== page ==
Support » Installing WordPress » install.php only opens as a text file

  • I’ve finally gotten mysql figured out and have created a bare database called ‘wordpress.’ The wp-config.php file is where it should be and contains what it ought. Everything appears to be in place. Yet when I try to run wp-admin/install.php through Firefox, the browser just wants to open it as a text file.

    What am I missing? I know PHP and MySQL are functioning; I used phpmyadmin to make the database.

    I’m running Ubuntu 5.04, PHP 4.3.10 and MySQL 4.0.23, and Apache 1.3.33. I’m hosting locally.

Viewing 13 replies - 1 through 13 (of 13 total)
  • (me again): More specifically, Firefox asks me what app to open install.php with or whether to download it. It’s as though Firefox doesn’t recognize the file extension.

    use the internet expl. to set it up see if that helps

    If by “internet expl.” you are referring to Microsoft Internet Explorer, I am afraid that is impossible. As I said above, I am running Ubuntu Linux 5.04.

    Are you saying the other php files are rendered properly while instal.php isn’t? What if you create your own php file file.php contains like

    echo "Hello, World!";

    what happens, then?

    Good question alphaoide.

    Mithrandir – sounds to me like you don’t have the PHP engine installed on your server. Your webserver doesnt know enough to send *.php pages to the PHP engine and instead sends them to your browser…which doesn’t know what to do with it.

    No PHP files are rendered. I think Heatsink may be right. But I have PHP installed, and as far as I know everything is running. index.php in the phpmyadmin directory functions.

    If the webserver doesn’t know how to handle PHP files, how do I fix it?

    Weird. Files in my normal directories don’t get passed to the PHP engine, but any PHP file within the phpmyadmin directory works no problem. I put the wordpress files under the phpmyadmin directory and now everything works. It’s sloppy, and I still want to know how to make PHP take care of ALL files on the webserver, but at least I’ve got this thing sort of working now. If someone can help me with that, I’d start over from scratch and the 5 minute install would actually take 5 minutes.

    As long as whatever time unit it takes is a multiple of 5, you’re still covered by warranty… I think. (Just in case, you should probably send Matt an email. At home. While he’s eating dinner. Okay, maybe not…) Hope you get it fixed soon! 😀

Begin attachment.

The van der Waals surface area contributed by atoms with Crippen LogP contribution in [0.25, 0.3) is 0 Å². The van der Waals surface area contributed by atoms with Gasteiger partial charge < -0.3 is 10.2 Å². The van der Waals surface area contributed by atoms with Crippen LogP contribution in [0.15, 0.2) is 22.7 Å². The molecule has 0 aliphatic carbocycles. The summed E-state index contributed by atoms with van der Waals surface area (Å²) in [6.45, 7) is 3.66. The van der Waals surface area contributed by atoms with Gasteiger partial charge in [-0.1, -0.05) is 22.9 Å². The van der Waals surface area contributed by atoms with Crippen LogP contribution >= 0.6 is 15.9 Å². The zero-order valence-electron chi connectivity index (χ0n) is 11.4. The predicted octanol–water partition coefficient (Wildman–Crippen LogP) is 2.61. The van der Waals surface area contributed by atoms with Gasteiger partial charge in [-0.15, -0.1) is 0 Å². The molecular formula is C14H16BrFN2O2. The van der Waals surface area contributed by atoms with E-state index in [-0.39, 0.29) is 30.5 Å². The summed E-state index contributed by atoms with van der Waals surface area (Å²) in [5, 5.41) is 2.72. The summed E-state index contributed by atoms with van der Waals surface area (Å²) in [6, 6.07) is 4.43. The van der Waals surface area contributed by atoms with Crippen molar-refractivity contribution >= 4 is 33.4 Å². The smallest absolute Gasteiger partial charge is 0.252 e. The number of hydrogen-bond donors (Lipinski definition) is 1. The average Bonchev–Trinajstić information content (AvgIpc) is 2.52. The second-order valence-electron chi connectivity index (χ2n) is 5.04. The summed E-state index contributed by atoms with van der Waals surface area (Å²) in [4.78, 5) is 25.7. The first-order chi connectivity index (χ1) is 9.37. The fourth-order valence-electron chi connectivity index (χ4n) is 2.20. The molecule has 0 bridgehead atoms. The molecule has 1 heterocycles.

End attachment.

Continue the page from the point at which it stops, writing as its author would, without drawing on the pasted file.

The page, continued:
>Files in my normal directories don’t get passed to the PHP engine,
    >but any PHP file within the phpmyadmin directory works

    Maybe the issue is with the config file.
    It sounds like you set up the phpmyadmin config file ok.
    wp-config.php may have some problem. Yet it’s such a simple file.
    Did you install WP in some other place first? and then move it when you were satisfied?
    I did this once and it didn’t work – in the end I re-installed.

    BTW once you’ve got it sorted out, you might want to put phpmyadmin in a non-default location. I’m seeing probes against phpmyadmin in my logs.

    If there’s a config file making the PHP engine ignore anything that isn’t in /phpmyadmin, where/what could the misconfiguration possibly be? I’m going to look around but if anyone has any idea where I should start, that would be great.

    Hmm. I’ve put hello world and phpinfo() PHP files in each of the directories in question and they work fine. But if I go to wp-admin/ Firefox barfs up a dialog about what to do with a PHTML file. Apparently PHP is humming, but there’s something else amiss. Is there a configuration snag somewhere within WordPress that’s confusing PHP? I hope we can resolve this within the thread in case anyone else comes along with the same issue.

    I’m interested to know what’s going on, too. 🙂
    I once installed the server package bundled with Fedora Core 3. It worked, but it annoyingly, unexpectedly behaved differently than what I expected. I tried to change some server settings but they weren’t applied. I wasn’t sure whether I was editing the wrong files or something was up.
    So, what I did was downloading each apache/php/mysql separately from their websites and installed them manually. Now everything works fine; I know where all the components are installed, where to edit the config, etc.

    My point is, if you installed apache/mysql/php which are packaged with Ubuntu with its some sort of “install package” feature, then try to install them manually.

    That’s all I have to offer. Good luck.

    That might be what I need to do. Currently I’m getting annoyed by some other oddities of this otherwise fantastic distro–and may switch to Mandrake in the end.

Viewing 13 replies - 1 through 13 (of 13 total)
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